Published online 3 January 2008 | Nature | doi:10.1038/news.2007.403

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Time for doctors to unstrap their watches?

Ban on timepieces could be a hospital hazard.

On watch: doctors need handy timepieces to do their work.Stockbyte

Patients in UK hospitals may face danger from an unlikely source this year: doctors unable to do their job properly thanks to local bans on wristwatches.

A guideline produced by the country's Department of Health last year says it is "bad practice" to wear a wristwatch, jewelery or fake nails, as they can harbour bacteria1. Whereas there would seem to be little merit in doctors having the last two, some experienced medics suggest that lacking a wristwatch could do harm.

James Henderson and Sarah McCracken, two doctors in the United Kingdom, tested 20 doctors and nurses on their ability to assess heart and respiratory rates without the use of a watch's second hand. All 20 took longer than a minute to make estimates and only one of the participants gave reasonably accurate answers. They would all have failed an undergraduate practical examination on these assessments, the doctors note in a letter published in the BMJ2.

Of course, in reality doctors would have access to timepieces other than wrist watches. But the doctors note that for tasks that involve looking at both a second hand and another item at the same time — such as watching drips — it's impractical to have fob watches that need to be held up, or rely on clocks on the wall.

And, they add, there is no evidence that wearing a watch is bad for patients.

UK doctors are already annoyed at botched government reforms to the way junior doctors are trained, which resulted in hundreds of qualified doctors not receiving placements. Additional inconveniences would add to this upset.

"It might mean patients who potentially are very sick aren’t recognized as being very sick," says Henderson of a worst-case scenario. He works in Norwich and admits in his paper’s competing-interests section that he "likes to wear a wristwatch".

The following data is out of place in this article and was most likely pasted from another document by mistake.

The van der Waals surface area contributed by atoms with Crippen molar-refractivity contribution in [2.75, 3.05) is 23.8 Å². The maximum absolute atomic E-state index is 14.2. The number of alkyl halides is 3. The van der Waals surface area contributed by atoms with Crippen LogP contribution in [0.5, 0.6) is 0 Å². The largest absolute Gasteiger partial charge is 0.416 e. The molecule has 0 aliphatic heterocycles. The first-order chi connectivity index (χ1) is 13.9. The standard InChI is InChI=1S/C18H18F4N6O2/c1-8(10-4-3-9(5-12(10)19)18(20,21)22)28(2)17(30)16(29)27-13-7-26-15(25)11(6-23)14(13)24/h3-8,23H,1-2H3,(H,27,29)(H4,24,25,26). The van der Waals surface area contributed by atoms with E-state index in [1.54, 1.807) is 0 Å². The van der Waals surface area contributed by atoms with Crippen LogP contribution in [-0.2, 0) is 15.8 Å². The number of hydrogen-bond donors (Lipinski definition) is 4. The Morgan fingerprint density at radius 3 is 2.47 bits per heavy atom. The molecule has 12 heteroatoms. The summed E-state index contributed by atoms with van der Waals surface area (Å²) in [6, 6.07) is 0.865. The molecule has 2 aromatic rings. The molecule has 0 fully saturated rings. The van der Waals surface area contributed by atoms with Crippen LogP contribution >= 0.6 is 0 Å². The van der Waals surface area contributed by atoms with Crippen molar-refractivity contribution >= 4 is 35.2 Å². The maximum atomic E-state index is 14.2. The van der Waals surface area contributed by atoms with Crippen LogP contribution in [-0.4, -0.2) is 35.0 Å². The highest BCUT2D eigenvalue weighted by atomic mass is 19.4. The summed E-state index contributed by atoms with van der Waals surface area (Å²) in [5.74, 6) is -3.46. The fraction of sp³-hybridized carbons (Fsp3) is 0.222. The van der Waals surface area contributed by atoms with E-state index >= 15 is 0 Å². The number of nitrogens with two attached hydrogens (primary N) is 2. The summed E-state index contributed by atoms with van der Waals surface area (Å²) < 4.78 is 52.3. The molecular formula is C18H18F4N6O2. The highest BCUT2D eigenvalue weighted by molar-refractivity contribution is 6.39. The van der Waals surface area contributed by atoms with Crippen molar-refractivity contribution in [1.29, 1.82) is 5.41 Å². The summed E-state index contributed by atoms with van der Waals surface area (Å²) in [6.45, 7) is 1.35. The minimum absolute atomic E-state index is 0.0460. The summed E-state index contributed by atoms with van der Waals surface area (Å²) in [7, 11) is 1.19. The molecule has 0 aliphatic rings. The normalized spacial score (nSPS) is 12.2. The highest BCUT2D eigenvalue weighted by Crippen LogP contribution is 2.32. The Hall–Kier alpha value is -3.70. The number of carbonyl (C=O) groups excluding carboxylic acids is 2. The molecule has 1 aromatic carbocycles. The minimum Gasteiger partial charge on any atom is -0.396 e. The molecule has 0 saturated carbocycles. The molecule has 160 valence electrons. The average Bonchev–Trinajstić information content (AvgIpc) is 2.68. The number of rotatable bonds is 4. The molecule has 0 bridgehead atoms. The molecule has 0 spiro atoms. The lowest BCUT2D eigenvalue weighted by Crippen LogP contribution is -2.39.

Watch out

The guideline says that watches and jewelery "can harbour microorganisms and can reduce compliance with hand hygiene". "A bare-below-the-elbows dress code for clinicians helps to support effective hand washing and so reduces the risk of patients catching infections," says a spokesperson for the UK Department of Health. To back up the bacterial statement, the guideline cites the US Guideline for Hand Hygiene in Health-Care Settings3.

However, this document only mentions watches in relation to surgical hand antisepsis. Its references include one paper that concludes hand disinfection is difficult if watches are not removed, but this paper is specific to dentistry4.

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Although the Department of Health guideline is officially described as "an evidence base for developing local policy", Henderson says it is being viewed as a diktat. It has already been implemented in some areas of the United Kingdom.

Joanna Thorne, a foundation-year doctor in Eastbourne, says: "I have to wear a wristwatch on my belt. Looking at that’s a real pain."

There is another problem with removing your wristwatch, as Henderson found: "I was late and my boss shouted at me." 

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